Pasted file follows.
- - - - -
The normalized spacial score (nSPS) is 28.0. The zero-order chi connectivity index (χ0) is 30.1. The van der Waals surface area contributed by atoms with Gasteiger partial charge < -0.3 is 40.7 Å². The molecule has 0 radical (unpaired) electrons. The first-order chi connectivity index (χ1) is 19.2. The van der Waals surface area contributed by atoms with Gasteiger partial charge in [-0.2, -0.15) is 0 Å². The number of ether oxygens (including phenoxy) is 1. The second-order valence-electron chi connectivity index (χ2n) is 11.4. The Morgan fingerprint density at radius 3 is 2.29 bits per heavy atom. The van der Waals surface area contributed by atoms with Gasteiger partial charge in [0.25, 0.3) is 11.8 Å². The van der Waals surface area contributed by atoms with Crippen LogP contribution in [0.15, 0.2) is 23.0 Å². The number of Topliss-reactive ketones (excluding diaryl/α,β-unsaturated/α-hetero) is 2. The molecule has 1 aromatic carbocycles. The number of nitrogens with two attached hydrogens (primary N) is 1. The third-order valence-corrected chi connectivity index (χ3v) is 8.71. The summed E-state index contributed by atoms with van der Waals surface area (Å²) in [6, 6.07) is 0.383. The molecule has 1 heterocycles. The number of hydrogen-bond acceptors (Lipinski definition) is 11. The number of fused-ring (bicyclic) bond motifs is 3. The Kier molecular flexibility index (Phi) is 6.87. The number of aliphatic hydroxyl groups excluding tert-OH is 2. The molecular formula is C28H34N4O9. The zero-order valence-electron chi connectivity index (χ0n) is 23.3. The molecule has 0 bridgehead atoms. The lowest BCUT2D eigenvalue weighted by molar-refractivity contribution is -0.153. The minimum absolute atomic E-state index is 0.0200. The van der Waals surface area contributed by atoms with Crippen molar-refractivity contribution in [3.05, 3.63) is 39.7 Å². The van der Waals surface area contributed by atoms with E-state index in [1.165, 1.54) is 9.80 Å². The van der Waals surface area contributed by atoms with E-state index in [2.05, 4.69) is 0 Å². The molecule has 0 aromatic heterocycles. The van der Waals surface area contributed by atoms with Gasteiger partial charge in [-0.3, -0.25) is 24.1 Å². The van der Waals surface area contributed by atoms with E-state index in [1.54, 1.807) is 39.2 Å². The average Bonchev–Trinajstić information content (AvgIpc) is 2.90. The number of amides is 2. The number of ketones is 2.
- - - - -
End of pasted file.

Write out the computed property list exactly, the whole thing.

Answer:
The normalized spacial score (nSPS) is 28.0. The zero-order chi connectivity index (χ0) is 30.1. The van der Waals surface area contributed by atoms with Gasteiger partial charge < -0.3 is 40.7 Å². The molecule has 0 radical (unpaired) electrons. The first-order chi connectivity index (χ1) is 19.2. The van der Waals surface area contributed by atoms with Gasteiger partial charge in [-0.2, -0.15) is 0 Å². The number of ether oxygens (including phenoxy) is 1. The second-order valence-electron chi connectivity index (χ2n) is 11.4. The Morgan fingerprint density at radius 3 is 2.29 bits per heavy atom. The van der Waals surface area contributed by atoms with Gasteiger partial charge in [0.25, 0.3) is 11.8 Å². The van der Waals surface area contributed by atoms with Crippen LogP contribution in [0.15, 0.2) is 23.0 Å². The number of Topliss-reactive ketones (excluding diaryl/α,β-unsaturated/α-hetero) is 2. The molecule has 1 aromatic carbocycles. The number of nitrogens with two attached hydrogens (primary N) is 1. The third-order valence-corrected chi connectivity index (χ3v) is 8.71. The summed E-state index contributed by atoms with van der Waals surface area (Å²) in [6, 6.07) is 0.383. The molecule has 1 heterocycles. The number of hydrogen-bond acceptors (Lipinski definition) is 11. The number of fused-ring (bicyclic) bond motifs is 3. The Kier molecular flexibility index (Phi) is 6.87. The number of aliphatic hydroxyl groups excluding tert-OH is 2. The molecular formula is C28H34N4O9. The zero-order valence-electron chi connectivity index (χ0n) is 23.3. The molecule has 0 bridgehead atoms. The lowest BCUT2D eigenvalue weighted by molar-refractivity contribution is -0.153. The minimum absolute atomic E-state index is 0.0200. The van der Waals surface area contributed by atoms with Crippen molar-refractivity contribution in [3.05, 3.63) is 39.7 Å². The van der Waals surface area contributed by atoms with E-state index in [1.165, 1.54) is 9.80 Å². The van der Waals surface area contributed by atoms with E-state index in [2.05, 4.69) is 0 Å². The molecule has 0 aromatic heterocycles. The van der Waals surface area contributed by atoms with Gasteiger partial charge in [-0.3, -0.25) is 24.1 Å². The van der Waals surface area contributed by atoms with E-state index in [1.54, 1.807) is 39.2 Å². The average Bonchev–Trinajstić information content (AvgIpc) is 2.90. The number of amides is 2. The number of ketones is 2.